Music is one of the most vital tools I have as a writer. The visceral feeling when a particular piece strikes me just right is astounding, whether it’s a film score or a favourite song. When I write I picture the scenes as though they were a movie in my head, and for me, the score of a movie is often as important as the acting or the scriptwriting. So it felt completely natural for me to use that response to music to help my writing.
When writing Locked Within, I listened to a very specific selection of music to get me into the right mindset. In addition to my ample collection of film scores for action scenes and keeping both my own pace and the pace of the writing as fast as possible, I used certain tracks to help focus on certain aspects of the book.
A city that doesn’t want to be saved
For the suffering of New York’s clued-in citizens under their supernatural rulers, I used a cover version of We Don’t Need Another Hero by Northern Kings. Their version has hard, heavy guitar riffs and a desperate, pleading chorus that evokes such a sense of passionate resignation. It was perfect for keeping me grounded in a city that doesn’t want to be saved, even though it needs to be so badly.
As my hero, Nathan Shepherd’s theme song, I chose Locked Within The Crystal Ball, by Blackmore’s Night. It has a haunting quality to it that fills my mind with images of warriors in different times. It resonates so perfectly with my story of a reborn hero trying to remember his past lives and stop an evil monster.
Finally, to remind myself of what my hero was fighting for, and to strengthen my mental movie’s closing scene, I kept the final track from Sarah Brightman’s Fleur Du Mal album on my playlist. It’s a march that starts low and builds to a triumphant fanfare, helping symbolise, for me, my hero’s acceptance of his destiny and role as New York’s protector.
Quite simply, I don’t think I could write if I didn’t have music. There are times I wish my readers could hear the music I have in mind for each scene, because part of me wonders if they’re missing out on an element of the story that I just can’t put into the page. When I write, I try to put that emotion, that raw power I feel from music, into the words of my story. If I can bring about those feelings in a reader, even for a moment, then I know I’ve done my job.
A child at heart who turned to writing and roleplaying games when there simply weren’t enough action figures to play out the stories he wanted, Paul Anthony Shortt has been writing since he was a child. Growing up surrounded by music, film and theatre gave him a deep love of all forms of storytelling, each teaching him something new he could use. When not playing with the people in his head, he enjoys cooking and regular meet-ups with his gaming group. He lives in Ireland with his wife Jen and their dogs, Pepper and Jasper. Their first child, Conor William Henry Shortt, was born on July 11, 2011. He passed away three days later, but brought love and joy into their lives and those of their friends. Paul’s first novel, Locked Within, is published by WiDo Publishing. The sequel is out later this year. Find him on his blog, Facebook and Twitter @PAShortt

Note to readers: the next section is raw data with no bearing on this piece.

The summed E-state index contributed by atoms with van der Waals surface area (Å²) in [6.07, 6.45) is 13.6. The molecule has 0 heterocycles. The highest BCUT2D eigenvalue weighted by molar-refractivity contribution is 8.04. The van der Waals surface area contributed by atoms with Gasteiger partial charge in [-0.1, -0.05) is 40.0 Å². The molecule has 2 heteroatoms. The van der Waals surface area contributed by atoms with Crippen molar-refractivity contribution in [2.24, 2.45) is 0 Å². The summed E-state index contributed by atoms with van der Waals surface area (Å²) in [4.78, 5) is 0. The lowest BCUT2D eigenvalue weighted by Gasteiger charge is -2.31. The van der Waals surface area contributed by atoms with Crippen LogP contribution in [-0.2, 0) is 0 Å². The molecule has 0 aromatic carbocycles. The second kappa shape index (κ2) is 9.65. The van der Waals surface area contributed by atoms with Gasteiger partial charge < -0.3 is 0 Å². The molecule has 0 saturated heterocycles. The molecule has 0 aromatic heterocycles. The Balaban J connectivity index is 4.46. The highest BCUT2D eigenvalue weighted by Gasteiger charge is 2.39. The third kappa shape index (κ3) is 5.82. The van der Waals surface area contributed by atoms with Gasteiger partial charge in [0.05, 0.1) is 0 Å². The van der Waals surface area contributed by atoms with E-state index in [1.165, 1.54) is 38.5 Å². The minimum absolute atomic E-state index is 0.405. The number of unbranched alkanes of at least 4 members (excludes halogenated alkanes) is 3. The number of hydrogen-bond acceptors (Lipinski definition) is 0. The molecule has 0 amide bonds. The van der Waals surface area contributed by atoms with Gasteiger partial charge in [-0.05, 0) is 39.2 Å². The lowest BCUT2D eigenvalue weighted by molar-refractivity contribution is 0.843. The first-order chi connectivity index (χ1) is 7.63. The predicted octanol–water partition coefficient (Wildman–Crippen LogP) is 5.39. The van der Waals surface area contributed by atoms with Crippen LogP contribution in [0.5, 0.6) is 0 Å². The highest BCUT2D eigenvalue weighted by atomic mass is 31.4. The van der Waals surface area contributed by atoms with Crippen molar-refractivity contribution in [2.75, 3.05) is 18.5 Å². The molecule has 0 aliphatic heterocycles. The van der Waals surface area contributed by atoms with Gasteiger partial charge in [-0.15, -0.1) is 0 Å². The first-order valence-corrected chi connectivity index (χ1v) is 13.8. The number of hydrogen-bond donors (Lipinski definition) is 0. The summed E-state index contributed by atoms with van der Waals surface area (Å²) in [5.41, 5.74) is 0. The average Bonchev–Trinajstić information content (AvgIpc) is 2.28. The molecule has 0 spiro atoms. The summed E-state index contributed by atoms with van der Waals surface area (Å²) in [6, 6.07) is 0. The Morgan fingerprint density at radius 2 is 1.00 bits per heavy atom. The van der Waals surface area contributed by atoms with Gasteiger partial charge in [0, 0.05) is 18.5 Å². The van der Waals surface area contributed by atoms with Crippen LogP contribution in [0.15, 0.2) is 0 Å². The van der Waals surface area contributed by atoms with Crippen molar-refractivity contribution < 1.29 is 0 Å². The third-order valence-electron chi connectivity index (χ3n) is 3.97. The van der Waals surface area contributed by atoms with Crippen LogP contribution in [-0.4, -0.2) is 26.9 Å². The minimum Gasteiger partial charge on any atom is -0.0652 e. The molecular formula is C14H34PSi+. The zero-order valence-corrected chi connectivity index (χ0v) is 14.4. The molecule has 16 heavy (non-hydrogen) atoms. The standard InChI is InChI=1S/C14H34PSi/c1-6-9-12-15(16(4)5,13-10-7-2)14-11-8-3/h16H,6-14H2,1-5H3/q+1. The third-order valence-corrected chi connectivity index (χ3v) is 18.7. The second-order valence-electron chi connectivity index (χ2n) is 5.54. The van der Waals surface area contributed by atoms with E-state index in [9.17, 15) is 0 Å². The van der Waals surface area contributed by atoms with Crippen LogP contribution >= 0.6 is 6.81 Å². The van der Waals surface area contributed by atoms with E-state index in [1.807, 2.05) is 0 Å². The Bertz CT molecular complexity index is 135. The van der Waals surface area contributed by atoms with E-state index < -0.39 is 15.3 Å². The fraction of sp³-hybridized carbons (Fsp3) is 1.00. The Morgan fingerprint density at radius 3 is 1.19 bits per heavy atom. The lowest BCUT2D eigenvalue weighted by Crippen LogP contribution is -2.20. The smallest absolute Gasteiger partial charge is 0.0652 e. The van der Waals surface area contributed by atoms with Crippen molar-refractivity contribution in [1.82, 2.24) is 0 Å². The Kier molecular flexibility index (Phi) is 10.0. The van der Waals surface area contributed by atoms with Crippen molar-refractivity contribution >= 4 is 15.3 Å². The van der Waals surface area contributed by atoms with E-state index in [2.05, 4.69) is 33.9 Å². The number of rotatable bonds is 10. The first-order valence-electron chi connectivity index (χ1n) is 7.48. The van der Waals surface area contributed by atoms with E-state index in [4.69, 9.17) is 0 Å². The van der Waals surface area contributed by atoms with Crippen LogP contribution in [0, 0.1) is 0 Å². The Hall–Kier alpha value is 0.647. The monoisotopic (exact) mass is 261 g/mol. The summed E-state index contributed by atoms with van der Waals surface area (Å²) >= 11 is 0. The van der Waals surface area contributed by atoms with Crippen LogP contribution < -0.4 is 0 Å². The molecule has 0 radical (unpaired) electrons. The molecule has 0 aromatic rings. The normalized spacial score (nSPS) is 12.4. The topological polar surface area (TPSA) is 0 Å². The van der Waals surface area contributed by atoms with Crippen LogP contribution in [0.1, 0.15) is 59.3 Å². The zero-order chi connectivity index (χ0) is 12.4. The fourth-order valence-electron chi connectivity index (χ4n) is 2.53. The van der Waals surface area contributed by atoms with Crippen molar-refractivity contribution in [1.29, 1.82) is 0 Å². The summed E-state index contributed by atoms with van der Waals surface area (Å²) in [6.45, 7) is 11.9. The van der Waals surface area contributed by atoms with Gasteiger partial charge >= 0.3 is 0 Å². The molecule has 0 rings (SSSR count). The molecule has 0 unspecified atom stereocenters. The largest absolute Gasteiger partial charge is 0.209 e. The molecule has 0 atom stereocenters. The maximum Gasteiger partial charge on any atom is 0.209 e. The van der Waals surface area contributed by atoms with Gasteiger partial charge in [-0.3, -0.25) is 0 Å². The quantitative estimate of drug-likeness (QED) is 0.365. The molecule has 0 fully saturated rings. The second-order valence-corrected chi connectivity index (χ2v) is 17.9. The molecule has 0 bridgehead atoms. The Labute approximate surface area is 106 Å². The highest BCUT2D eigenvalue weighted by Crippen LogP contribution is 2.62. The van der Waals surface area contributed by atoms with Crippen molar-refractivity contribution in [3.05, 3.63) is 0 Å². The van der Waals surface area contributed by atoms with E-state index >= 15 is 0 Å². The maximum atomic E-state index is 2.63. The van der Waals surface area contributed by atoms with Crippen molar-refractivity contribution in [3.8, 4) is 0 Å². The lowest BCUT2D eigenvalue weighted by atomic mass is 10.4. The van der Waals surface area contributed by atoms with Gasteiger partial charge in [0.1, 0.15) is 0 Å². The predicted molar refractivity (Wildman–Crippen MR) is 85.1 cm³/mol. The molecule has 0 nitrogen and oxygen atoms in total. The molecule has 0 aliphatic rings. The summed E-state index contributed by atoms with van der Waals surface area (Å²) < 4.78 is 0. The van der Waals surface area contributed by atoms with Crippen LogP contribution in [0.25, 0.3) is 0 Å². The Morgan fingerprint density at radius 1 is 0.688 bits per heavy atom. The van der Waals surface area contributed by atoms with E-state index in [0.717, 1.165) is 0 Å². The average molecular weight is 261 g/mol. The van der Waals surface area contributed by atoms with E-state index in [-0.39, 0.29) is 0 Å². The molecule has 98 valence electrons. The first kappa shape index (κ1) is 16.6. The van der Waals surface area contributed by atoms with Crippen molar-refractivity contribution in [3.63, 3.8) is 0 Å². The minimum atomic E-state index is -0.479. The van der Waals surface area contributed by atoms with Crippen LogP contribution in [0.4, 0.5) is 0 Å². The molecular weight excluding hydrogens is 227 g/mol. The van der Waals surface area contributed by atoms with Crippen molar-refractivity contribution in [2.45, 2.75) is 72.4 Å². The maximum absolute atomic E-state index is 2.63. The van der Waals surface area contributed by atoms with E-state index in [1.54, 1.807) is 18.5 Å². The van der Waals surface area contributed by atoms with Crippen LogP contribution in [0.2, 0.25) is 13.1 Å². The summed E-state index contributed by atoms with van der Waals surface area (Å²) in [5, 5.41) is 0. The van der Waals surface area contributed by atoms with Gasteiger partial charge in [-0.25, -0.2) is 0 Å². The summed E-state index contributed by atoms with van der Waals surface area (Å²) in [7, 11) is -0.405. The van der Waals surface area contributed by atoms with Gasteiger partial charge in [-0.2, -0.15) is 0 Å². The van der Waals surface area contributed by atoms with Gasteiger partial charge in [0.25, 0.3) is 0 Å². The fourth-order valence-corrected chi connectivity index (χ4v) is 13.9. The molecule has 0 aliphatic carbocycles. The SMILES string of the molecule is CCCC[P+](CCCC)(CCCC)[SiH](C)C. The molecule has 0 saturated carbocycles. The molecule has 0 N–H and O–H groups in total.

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- 'Constant murmur of pouring rain, piano chords and a stormy sea'
- 'A spellbindingly good yarn'
- 'Simple, beautiful - gripping'
- 'So original it's in a class of its own'
Kobo featured book, London Book Fair 2013
Seal of Excellence for Outstanding Independent Fiction, Awesome Indies 2013
Underground Book Reviews Top Summer Read 2012
League of Extraordinary Authors Top 10 Indie Elite 2012
Multi-Story Pick of the Month March and October 2012
Alliance of Independent Authors Book of the Month, January 2013
- Carol is a concert pianist until an injury threatens her career. Desperate for a cure she discovers her future incarnation - or is he a psychological figment? And can he help her recover?
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- All content copyright Roz Morris 2011, 2012, 2013, 2014. Nothing may be reproduced without my express permission in writing beforehand. Photography: Bonnie Schupp Photography, gcg2009 and Roz Morris
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What is The Undercover Soundtrack?Sleeve notes here
For the soundtrack of My Memories of a Future Life, you'll need Chopin's Sonata in B Minor, Rachmaninov preludes, lashings of Grieg's piano concerto in A minor and The Clash's Rock the Kasbah (they go together well).
You'll also need Samuel Barber's Dover Beach on piano, although that doesn't actually exist so do the best you can.
And the novel's undercover pieces. You can find them here
- What's on their soundtracks? Zip down to the footer and you can search by artiste or composer. See who shares your taste in inspirational music
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- 'My Memories of a Future Life is a poignant story steeped with melancholy, edged with a desperate hope, and twisted throughout with darkness and humor'
- 'Some of the sharpest writing I've read in a long while'
- 'The feel of a modern-day witch trial with a tense romance'
- 'Clever when you think about it afterwards; haunting and engrossing while you're reading'